US President Barack Obama on Friday told US workers he would be thinking of them as he spends a weekend in Colombia trying to open new Latin American markets for US goods.
Obama made a symbolic domestic political point -- in some of the most contested political territory in the country -- in a stopover in Florida, before flying to the Summit of the Americas in the resort city of Cartagena.
"While I am in Colombia talking to other leaders ... I am going to be thinking about you," Obama said, in a speech in the port of Tampa, a key gateway to US exports to Latin America.
"I am going to be thinking about how we can get more business, access to more markets and more customers in the region," he said.
"I want us selling stuff and I want to put more Americans back to work."
White House officials have frequently in the past framed Obama's foreign trips as de-facto trade missions, to head off claims that he cares more about striding the world stage than the pain of voters in post-recession America.
The task took on extra urgency this year, with Obama's presumptive Republican foe in November's election Mitt Romney coiled to pounce on any administration misstep.
Obama argued that he was well on the way to achieving his goal of doubling US exports by the end of 2014, and said recent trade deals with Panama, Colombia and South Korea would help put Americans back to work.
"In Latin America alone over the past decade, tens of millions of people have stepped out of poverty and into the middle class," he said, arguing that such change was good for gateway cities like Tampa.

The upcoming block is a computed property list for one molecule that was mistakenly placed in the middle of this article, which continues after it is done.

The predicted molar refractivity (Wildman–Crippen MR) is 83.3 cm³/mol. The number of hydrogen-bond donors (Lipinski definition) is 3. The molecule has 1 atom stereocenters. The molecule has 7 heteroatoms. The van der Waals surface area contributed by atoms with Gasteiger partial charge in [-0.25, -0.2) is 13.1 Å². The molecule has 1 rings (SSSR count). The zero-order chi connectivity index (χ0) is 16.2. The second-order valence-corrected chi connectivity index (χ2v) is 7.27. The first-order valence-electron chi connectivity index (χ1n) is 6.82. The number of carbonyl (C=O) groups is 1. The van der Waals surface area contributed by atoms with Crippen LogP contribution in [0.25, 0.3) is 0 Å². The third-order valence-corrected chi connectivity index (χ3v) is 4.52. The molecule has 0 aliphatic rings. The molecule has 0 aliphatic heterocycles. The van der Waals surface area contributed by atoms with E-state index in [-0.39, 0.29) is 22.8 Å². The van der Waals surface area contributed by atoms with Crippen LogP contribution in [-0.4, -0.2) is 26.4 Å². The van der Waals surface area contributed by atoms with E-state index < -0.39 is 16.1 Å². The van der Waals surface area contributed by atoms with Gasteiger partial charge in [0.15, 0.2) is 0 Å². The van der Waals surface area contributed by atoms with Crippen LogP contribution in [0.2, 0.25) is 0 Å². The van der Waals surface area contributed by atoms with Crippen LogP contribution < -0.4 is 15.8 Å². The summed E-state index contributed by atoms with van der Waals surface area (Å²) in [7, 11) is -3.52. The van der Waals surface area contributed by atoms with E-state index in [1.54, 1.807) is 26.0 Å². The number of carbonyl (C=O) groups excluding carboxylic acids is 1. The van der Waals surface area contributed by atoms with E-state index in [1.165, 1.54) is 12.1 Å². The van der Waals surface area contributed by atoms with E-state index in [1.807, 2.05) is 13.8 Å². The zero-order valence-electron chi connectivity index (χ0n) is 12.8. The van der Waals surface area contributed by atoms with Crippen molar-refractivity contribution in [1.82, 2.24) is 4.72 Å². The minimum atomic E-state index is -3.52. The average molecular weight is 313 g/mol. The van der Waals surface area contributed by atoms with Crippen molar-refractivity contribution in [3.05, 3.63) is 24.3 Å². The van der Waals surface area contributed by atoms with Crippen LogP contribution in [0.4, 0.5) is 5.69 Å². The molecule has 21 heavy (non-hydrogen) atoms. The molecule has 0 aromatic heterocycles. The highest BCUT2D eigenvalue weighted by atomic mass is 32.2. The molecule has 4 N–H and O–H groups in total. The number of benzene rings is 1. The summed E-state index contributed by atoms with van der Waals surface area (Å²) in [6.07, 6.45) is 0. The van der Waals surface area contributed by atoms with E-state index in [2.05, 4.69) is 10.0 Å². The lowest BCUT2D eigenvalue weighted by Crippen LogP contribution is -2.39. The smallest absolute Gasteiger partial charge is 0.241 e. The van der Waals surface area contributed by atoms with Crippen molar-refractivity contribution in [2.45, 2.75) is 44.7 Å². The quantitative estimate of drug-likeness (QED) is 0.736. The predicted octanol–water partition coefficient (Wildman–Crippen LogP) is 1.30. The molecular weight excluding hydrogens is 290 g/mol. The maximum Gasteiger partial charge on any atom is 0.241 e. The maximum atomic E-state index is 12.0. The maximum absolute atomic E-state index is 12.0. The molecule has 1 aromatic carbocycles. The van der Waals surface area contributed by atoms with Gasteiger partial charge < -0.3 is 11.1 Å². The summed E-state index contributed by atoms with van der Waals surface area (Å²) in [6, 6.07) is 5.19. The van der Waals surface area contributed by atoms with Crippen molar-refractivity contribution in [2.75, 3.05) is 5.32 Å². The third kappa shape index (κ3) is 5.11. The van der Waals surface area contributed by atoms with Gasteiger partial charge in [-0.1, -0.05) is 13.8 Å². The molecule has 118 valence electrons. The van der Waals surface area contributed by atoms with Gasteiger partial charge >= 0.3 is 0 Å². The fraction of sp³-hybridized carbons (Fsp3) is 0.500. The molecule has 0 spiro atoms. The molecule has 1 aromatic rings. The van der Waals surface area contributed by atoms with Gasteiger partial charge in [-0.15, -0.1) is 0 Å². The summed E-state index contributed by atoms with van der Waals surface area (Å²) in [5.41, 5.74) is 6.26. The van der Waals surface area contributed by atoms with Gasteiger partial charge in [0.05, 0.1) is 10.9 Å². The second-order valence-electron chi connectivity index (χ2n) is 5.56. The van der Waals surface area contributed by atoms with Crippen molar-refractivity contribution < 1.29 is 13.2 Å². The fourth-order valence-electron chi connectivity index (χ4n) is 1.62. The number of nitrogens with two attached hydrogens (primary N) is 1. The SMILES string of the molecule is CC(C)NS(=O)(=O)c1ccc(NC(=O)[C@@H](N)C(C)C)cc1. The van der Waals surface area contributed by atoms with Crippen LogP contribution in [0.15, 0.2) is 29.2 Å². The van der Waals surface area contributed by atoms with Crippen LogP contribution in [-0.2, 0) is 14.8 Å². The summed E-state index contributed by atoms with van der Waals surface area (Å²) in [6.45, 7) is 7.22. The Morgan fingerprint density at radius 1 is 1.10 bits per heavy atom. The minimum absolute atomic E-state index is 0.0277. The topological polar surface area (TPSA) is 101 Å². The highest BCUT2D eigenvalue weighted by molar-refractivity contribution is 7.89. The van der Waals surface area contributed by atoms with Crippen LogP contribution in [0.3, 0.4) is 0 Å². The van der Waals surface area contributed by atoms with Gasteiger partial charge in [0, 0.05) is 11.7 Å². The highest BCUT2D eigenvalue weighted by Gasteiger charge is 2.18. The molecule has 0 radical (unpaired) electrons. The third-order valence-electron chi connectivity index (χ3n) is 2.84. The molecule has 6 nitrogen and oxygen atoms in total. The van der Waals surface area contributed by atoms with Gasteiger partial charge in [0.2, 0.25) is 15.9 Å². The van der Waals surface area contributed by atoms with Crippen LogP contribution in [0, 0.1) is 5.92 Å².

"Our exports to the Western Hemisphere are up by 46 percent since 2009 ... (that) is a big deal for Tampa," Obama said.
Tampa lies in central Florida -- territory that is packed with swing voters and will be crucial in Obama's fight to beat Romney and win a second White House term on November 6.
It will also host the Republican presidential nominating convention in August.
In a Quinnipiac University poll taken last month, Obama led Romney in Florida -- the largest battleground state which has 29 of the 270 electoral votes needed to win the presidency -- by 49 to 42 percent.
But former Florida Republican governor Jeb Bush, who has endorsed Romney's White House bid challenged Obama's claims that his policies had improved Florida's economy.
"President Obama's recent decision to focus on trade -- a vital component of Florida's economy -- comes three years too late," Bush said, saying the president dragged his feet on ratifying trade pacts with Panama and Colombia.
"Instead, President Obama bowed to political pressure from powerful labor unions to stall these agreements.
"While President Obama played politics, Floridians suffered, and the US lost $1 billion in agricultural exports to Colombia alone."